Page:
The master plan for our redemption was in the heart of God from the beginning of time in the Garden of Eden. The Old Testament points to the story of Jesus. This plan reached fulfillment through ultimate sacrifice of Jesus on the wondrous cross.
The grand conclusion of Holy Week was the Resurrection.
Jesus knew his purpose and mission. He faced the suffering that was before him and followed through with the task of being the perfect sacrifice for our sin.
Jesus resolutely set out for Jerusalem. Luke 9:51b
No turning back from the path to the cross.
“I did not hide my face from mocking and spitting,
Because the Sovereign Lord helps me, I will not be disgraced.
Therefore, I have set my face like flint,
and I know I will not be put to shame.” Isaiah 50:6-7
Jesus, the man of sorrows, took on our sin so that we could be in relationship with God.
No turning back from the master plan of redemption.
In the Garden of Gethsemane, Jesus prayed. He did not turn away from the path of suffering for our redemption.
Going a little farther, he fell with his face to the ground and prayed, “My Father, if it is possible, may this cup be taken from me. Yet not as I will, but as you will.” Matthew 26:39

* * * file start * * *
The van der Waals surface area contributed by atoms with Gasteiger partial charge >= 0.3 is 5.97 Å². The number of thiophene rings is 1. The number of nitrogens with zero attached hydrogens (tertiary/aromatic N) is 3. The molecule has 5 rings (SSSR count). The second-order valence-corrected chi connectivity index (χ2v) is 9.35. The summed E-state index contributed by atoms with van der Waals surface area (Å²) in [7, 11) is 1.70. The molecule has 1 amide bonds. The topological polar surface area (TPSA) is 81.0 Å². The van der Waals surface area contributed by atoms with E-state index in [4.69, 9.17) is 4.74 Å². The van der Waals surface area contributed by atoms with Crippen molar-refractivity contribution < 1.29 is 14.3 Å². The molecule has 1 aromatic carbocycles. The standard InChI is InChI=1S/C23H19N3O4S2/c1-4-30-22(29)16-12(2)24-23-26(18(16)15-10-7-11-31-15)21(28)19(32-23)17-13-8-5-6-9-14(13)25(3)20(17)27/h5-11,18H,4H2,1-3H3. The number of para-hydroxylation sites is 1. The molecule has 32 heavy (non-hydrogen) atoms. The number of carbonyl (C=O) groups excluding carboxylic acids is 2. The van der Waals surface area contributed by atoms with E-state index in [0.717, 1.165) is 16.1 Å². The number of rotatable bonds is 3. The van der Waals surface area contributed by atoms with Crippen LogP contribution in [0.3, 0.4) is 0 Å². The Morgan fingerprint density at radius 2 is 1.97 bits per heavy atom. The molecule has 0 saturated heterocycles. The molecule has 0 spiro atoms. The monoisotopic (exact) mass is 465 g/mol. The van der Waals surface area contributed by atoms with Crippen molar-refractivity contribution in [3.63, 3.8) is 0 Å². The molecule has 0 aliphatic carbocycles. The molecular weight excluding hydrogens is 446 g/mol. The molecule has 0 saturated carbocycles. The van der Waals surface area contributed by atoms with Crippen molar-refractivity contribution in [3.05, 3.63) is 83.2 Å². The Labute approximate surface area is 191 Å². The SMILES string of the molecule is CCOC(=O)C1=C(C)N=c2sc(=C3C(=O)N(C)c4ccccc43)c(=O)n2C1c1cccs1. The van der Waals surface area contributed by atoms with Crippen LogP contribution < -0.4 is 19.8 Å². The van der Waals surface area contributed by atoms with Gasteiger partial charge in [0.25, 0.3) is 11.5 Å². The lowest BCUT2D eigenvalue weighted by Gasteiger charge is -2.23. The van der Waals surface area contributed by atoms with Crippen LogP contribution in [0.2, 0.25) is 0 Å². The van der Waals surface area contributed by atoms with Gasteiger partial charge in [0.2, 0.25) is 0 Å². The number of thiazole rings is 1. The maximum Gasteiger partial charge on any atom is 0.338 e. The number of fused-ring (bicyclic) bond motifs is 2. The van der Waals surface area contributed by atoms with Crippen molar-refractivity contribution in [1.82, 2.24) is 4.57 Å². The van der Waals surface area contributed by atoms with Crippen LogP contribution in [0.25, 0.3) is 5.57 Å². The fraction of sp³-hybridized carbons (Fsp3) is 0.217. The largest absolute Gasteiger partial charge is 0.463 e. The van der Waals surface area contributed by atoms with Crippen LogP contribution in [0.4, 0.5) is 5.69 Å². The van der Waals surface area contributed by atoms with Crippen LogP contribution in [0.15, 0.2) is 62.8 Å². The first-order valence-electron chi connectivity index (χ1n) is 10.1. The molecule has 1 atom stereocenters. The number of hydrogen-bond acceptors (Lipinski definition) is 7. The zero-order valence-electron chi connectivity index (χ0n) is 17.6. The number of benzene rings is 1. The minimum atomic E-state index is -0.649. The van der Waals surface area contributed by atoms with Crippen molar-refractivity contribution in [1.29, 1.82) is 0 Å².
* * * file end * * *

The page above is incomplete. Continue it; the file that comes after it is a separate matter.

Imagine the face of Jesus looking at you as he carried the cross on the Via Dolorosa, and as he’s nailed to the wood on Calvary’s hill.
Look into His eyes to see the love of God.
Sorrow and love flow mingled down from the heart of God.
No turning back, because of love.
The hymn When I Survey the Wondrous Cross expresses the love and power of the cross.
The third verse beautifully portrays the culmination of Jesus’ sacrifice—”sorrow and love flow mingled down.”
The fourth stanza requests a response—”love so amazing, love so divine, demands my soul, my life, my all.”
Reflect on the lyrics of “When I Survey the Wondrous Cross.”
The amazing, divine love reaches through time for us today.
May we grasp with wonder the redemption plan that brought us back into relationship with God.